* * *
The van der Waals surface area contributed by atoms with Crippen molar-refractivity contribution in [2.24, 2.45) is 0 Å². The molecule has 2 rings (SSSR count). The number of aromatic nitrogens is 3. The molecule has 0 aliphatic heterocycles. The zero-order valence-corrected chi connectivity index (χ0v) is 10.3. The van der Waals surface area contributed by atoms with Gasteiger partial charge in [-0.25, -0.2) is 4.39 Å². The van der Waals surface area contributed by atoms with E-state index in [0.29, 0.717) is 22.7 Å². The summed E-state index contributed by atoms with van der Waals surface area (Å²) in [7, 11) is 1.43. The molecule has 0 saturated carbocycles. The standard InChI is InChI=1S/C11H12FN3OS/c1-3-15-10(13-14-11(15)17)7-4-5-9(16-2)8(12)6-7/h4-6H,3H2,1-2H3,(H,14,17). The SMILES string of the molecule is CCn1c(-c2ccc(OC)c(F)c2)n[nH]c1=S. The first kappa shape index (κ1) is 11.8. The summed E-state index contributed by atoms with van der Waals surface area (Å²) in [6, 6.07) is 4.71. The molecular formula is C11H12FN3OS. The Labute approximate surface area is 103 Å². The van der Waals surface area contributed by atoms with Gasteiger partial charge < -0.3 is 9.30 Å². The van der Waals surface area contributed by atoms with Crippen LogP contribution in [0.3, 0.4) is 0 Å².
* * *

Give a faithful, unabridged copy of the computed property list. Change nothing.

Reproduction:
The van der Waals surface area contributed by atoms with Crippen molar-refractivity contribution in [2.24, 2.45) is 0 Å². The molecule has 2 rings (SSSR count). The number of aromatic nitrogens is 3. The molecule has 0 aliphatic heterocycles. The zero-order valence-corrected chi connectivity index (χ0v) is 10.3. The van der Waals surface area contributed by atoms with Gasteiger partial charge in [-0.25, -0.2) is 4.39 Å². The van der Waals surface area contributed by atoms with E-state index in [0.29, 0.717) is 22.7 Å². The summed E-state index contributed by atoms with van der Waals surface area (Å²) in [7, 11) is 1.43. The molecule has 0 saturated carbocycles. The standard InChI is InChI=1S/C11H12FN3OS/c1-3-15-10(13-14-11(15)17)7-4-5-9(16-2)8(12)6-7/h4-6H,3H2,1-2H3,(H,14,17). The SMILES string of the molecule is CCn1c(-c2ccc(OC)c(F)c2)n[nH]c1=S. The first kappa shape index (κ1) is 11.8. The summed E-state index contributed by atoms with van der Waals surface area (Å²) in [6, 6.07) is 4.71. The molecular formula is C11H12FN3OS. The Labute approximate surface area is 103 Å². The van der Waals surface area contributed by atoms with Gasteiger partial charge < -0.3 is 9.30 Å². The van der Waals surface area contributed by atoms with Crippen LogP contribution in [0.3, 0.4) is 0 Å².